Also sold three twelve flats from that office to a doctor and his sons.  Drugas was to handle that closing.

Then had a woman walk in to give me the listing on a farm she had in the middle of Hickory Hills.  Sold that to White Hen Pantry after meeting all contingency conditions of the contract.  Got zoning after many town board meetings and buying the town a hook and ladder.  Jerry Howard who was running the George Arquilla Realty Company was my encouragement on all of the above.  He helped me package the White Hen deal, even putting together the investors.  Only mentioning all of this because of the education along the way.  The shopping center was finally built and felt a personal satisfaction in it.

Now back at the main office in Glenwood, as mentioned above.  Still interested in the commercial end of the business, but had to put all on hold after we started the Glenwood condos.


Tink now in Alaska at the time I was with TriVillage in Chicago Heights and following her paths until my arrival at Glenwood with George Arquilla Realty Company in brokerage.

When she and Bob first arrived they lived in a camper in the front yard of Blackie Reasor, his wife and adopted Korean daughter.  Blackie had retired from the Army in Alaska.

Bob was in the Army stationed at Fort Richardson outside Anchorage.

After the camper, they rented a little two bedroom duplex in Inlet View.  Tink was to write for the Anchorage Daily News, at times on police detail. Much later a column in the TV Guide.  Edited a Snowmobile magazine. Finally worked with a fund-raising association, Hope Cottages.  That covered a span during the following happenings.  She would have to offer the dates to the above endeavors.

Can’t even put into words the feeling of hearing that Tink was pregnant and finally our precious Jeff arrived.  Phoned one and all.  My Mother, ever to be known as GG (great grandmother), was on her way to Anchorage to view the child and help with him.  All reports were glowing.  Finally got to offer my opinion after about six weeks.  Approved.

By the time I arrived, they had moved from the Inlet View duplex to an apartment on Minnesota Bypass in Spenard.  Had a great time with him.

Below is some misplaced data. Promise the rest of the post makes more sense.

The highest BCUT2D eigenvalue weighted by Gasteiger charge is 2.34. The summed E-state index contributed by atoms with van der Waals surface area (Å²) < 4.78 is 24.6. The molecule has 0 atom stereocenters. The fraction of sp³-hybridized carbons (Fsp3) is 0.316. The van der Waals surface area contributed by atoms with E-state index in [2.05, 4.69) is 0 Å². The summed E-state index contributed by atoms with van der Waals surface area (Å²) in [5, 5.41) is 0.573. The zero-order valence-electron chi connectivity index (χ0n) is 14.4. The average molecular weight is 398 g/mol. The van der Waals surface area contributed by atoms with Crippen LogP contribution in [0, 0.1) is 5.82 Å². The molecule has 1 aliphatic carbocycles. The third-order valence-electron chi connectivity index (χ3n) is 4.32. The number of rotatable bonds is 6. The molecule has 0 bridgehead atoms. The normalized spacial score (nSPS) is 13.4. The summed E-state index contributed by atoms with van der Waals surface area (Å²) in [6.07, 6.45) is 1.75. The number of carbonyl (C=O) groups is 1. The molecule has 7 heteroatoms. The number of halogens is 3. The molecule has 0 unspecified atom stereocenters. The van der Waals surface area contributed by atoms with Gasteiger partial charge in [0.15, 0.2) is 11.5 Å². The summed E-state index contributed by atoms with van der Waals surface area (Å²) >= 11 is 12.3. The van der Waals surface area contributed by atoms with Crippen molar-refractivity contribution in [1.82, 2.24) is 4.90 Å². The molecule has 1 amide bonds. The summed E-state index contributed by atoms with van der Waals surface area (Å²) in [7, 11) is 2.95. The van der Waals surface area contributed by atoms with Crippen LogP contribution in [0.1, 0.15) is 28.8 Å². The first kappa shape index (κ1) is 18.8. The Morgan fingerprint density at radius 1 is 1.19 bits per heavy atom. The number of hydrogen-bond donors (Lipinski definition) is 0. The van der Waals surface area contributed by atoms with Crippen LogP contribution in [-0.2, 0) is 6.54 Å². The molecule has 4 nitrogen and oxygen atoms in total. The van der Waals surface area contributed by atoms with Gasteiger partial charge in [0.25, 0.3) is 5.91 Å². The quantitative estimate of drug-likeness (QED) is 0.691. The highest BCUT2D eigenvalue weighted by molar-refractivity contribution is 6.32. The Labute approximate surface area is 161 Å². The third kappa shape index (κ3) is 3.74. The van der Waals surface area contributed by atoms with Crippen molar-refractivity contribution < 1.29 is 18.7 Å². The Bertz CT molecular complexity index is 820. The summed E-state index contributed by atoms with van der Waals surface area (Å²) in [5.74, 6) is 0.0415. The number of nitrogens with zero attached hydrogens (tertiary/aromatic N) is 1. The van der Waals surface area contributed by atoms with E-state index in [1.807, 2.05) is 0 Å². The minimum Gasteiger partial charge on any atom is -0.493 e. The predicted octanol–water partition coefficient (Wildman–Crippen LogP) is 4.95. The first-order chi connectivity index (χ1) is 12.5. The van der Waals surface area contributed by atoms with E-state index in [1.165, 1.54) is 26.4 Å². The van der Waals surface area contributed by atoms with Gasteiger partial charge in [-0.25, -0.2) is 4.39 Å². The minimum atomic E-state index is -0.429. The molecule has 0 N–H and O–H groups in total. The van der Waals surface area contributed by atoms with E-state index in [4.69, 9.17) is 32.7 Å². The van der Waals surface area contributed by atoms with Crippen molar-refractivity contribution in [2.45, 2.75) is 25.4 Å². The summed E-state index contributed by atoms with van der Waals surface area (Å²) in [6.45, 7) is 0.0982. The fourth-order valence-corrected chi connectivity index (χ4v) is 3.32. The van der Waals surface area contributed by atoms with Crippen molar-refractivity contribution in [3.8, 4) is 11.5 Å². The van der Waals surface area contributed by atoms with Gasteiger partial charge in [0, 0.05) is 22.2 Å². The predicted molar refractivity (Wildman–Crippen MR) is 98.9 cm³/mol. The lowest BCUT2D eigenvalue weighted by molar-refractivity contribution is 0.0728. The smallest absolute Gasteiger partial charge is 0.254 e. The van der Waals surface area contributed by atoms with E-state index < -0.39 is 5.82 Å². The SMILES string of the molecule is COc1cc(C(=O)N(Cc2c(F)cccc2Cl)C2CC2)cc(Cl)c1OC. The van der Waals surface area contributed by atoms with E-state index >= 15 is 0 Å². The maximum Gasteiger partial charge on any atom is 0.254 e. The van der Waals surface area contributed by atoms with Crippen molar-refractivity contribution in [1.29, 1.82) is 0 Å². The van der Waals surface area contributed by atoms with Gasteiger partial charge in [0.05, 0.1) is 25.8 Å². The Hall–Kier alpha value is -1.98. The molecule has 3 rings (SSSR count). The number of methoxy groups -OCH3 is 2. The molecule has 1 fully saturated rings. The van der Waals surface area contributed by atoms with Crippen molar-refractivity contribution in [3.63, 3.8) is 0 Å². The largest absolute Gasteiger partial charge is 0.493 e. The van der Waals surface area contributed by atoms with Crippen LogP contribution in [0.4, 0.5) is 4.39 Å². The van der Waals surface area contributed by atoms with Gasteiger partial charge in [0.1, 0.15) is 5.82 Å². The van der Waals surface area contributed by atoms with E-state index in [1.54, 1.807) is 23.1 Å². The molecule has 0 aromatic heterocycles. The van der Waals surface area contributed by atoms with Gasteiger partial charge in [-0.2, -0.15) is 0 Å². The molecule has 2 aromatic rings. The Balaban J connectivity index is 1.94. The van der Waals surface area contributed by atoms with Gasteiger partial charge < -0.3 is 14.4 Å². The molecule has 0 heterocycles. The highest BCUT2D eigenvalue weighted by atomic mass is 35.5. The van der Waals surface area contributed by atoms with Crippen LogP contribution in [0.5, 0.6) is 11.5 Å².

Remember seeing the largest of salmon and later eating it at Blackie’s home.

Their move to Anchorage was a few years after the Earthquake, but many signs were still visible.  After leaving the Captain Cook from dinner, it was still light, and could see the large drop in the middle of the parking lot as a reminder of the severity of the damage.  Battery chargers were in parking lots to plug into due to the cold that Anchorage was subject to in winters.  Also experienced my first winter daylight.

We drove into the clouds going up the mountain; saw my first moose and even a caribou.  During a trip to Alyeska, we stopped at a small, quaint bar with sawdust floors – really it was just as you would imagine the first frontier bars to be.  Tink said as I write this that the bar is still there.

They were to meet the Sollenberger family while living at Inlet View – LeeAnn, Mark, Karl. Would form a friendship strong to this day.  Jeffrey Lee and Karl Grant, about the same age, became fast friends.  Mark and LeeAnn were to eventually add Lisa and the twins Marna and Krista to their family.

Bob and Tink bought a log cabin in Mountain View and after that a larger log house on government Hill.  Blackie, who offered them their first “home” in his camper, had become a Realtor after retirement from the Army.  He bought the Government Hill house and his former wife is still living there as I write this.